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Technology, Product, Solution

As odd as it might sound to most of us, Technology is not interesting, product is quite boring and the only thing that we should be focus on is the SOLUTION. If we want to sell something, then the only sellable item we can generate is a solution.

Demand is generated through shortage (so obvious: only if we do not have it, we will try to get it). In many cases, shortage is caused due to a PROBLEM. A SOLUTION mitigates the problem and thus bridges the shortage and addresses the demand. The problem size will determine the size of the prize awaiting the solution innovators.


When starting a new business, or a new product line at a company, the main questions that must be asked are, what is the problem we want to address, how big is it, and how much would the world be willing to pay us if we produce a solution (we also need to ask additional questions, such as who else is trying etc., but only after we answer the basic ones). Sometimes, potential customers will indicate a problem that if solved, they will be willing to pay for the solution. In other cases, it might be that you know the market well enough to identify a problem that customers are not aware of and develop a solution for it (prior to the announcement of the iPhone1, potential customers didn’t know they needed it – Apple knew). In this case, you have a much heavier burden to lift; convince yourself that the latent problem/demand you are about to wake up, is big enough to commercially justify the effort you are about to make. In many cases, the commercial justification of the solution should be based on a comparison between the solution cost and the long-term problem cost.




The Problem: The water is down there, and the elephant's mouth is up here... The solution: A trunk


So, assuming we proved that there is a big enough problem, that requires a solution, and that the market will pay for this solution, then product and technology considerations may be dealt with soon. But, first, the SOLUTION must be thoroughly imagined and documented. A solution might be one of, or a combination of software, hardware, materials, workflow and the way things are done. We need to know if we can we provide the entire solution, or do we need to collaborate with partners, to secure a whole solution? Who will be the customer/s for the solution? Supply and value chain?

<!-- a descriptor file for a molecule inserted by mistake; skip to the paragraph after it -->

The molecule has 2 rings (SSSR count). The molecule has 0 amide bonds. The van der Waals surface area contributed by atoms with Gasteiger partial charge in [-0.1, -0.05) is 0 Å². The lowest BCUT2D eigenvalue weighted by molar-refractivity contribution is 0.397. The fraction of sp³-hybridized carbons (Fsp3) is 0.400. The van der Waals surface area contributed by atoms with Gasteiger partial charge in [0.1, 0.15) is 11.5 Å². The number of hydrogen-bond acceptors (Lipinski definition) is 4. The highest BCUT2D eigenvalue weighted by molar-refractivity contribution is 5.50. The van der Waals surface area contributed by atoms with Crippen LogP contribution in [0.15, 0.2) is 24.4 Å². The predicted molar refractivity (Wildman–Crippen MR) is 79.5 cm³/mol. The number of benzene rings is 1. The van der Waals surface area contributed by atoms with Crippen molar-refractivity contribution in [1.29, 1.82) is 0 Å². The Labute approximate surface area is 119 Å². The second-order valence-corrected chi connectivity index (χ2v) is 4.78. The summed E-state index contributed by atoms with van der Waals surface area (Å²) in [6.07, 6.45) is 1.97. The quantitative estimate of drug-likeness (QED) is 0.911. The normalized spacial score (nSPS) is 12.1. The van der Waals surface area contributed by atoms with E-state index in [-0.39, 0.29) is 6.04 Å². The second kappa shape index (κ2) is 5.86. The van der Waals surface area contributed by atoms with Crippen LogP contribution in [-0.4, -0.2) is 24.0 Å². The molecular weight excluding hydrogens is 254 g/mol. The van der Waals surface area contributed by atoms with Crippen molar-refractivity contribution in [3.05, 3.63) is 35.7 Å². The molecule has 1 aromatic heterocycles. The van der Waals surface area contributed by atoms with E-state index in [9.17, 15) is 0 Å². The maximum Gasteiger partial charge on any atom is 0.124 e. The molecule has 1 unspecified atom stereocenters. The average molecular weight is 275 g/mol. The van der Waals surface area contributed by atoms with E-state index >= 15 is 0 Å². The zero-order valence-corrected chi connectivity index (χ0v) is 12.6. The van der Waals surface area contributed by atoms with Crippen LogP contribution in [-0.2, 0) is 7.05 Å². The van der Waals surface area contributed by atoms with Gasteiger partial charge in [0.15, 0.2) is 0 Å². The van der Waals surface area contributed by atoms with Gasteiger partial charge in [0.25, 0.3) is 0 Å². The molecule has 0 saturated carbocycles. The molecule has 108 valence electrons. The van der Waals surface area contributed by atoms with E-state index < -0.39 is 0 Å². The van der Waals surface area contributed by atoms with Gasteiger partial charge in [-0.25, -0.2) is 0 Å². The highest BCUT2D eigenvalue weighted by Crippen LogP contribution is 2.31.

Now that we have a clear vision of the solution, its PRODUCT time! What will be the product/s that will make the solution? What will be the eco-system around this product? How will the product be positioned to support the solution? Is it feasible?

So, we have a product in mind – now what is the TECHNOLOGY we must have in order to develop this product? Do we have it? Does someone else have it (and related IP)? Can we develop it? How long will it take and how much will it cost? Then, at this time frame and cost – is it still a feasible and viable solution?

To illustrate the problem to solution to product to technology flow, let’s have a look at the thriving, and in advanced stages of digital transformation, orthodontic clear aligners’ segment. Prior to digitally designed, and additive manufactured clear aligners, there were analogue handmade braces. Braces do their job, but while for kids a smile with braces is a standard look, adults preferred to have a twisted smile, rather than have braces on their teeth. So, here is the problem: many adults that need their teeth aligned but will not use braces. There is a lot of money in almost any aesthetic procedure for adults. The solution would be let us provide aligners that do not have the negative aesthetic effect of braces and still work – clear aligners! The clear aligners’ solution is integrated of quite a few products (some by different vendors) that together produce the expected outcome: a dental scanner (intra-oral if possible), a design software to create the different aligners, a 3D printer to print the “stone models”, bio-compatible clear materials and thermoforming technology to create the final aligners from the clear material, using the “stone models” as molds.



Another dental example: crowns and bridges. Those were created solely by highly skilled dental technicians, using a traditional handwork process. Expensive (though less rewarding for the technicians than it used to be), consuming and skilled labor intensive, less dental technicians are available in the recent decades. The solution: scanning, a dedicated CAD software, milling machines (for the clinic, or lab) and dedicated ceramic materials to mill the dentures

from. It is a working solution, gradually replacing the manual analogue process. Recently additive manufacturing of ceramics became possible. Let us print the crowns and bridges, rather than mill them, then. However, is there enough of a problem left to solve once the milling process was introduced? Apparently, nothing significant enough to justify replacing milling with additive manufacturing. So, if there is no problem, a new solution is redundant. We do have a great technology (ceramics additive manufacturing) – let us look for a real problem.

The Problem: The food is up there... The solution: A long neck


In most cases, we almost always are tempted to start with a technology! We have a great technology, now let us go out and find a real good problem for it. Once we found this good problem, we can start over again, but now, in the right direction. If we do not, then we end up with an exciting technology, a great product, but no sales.

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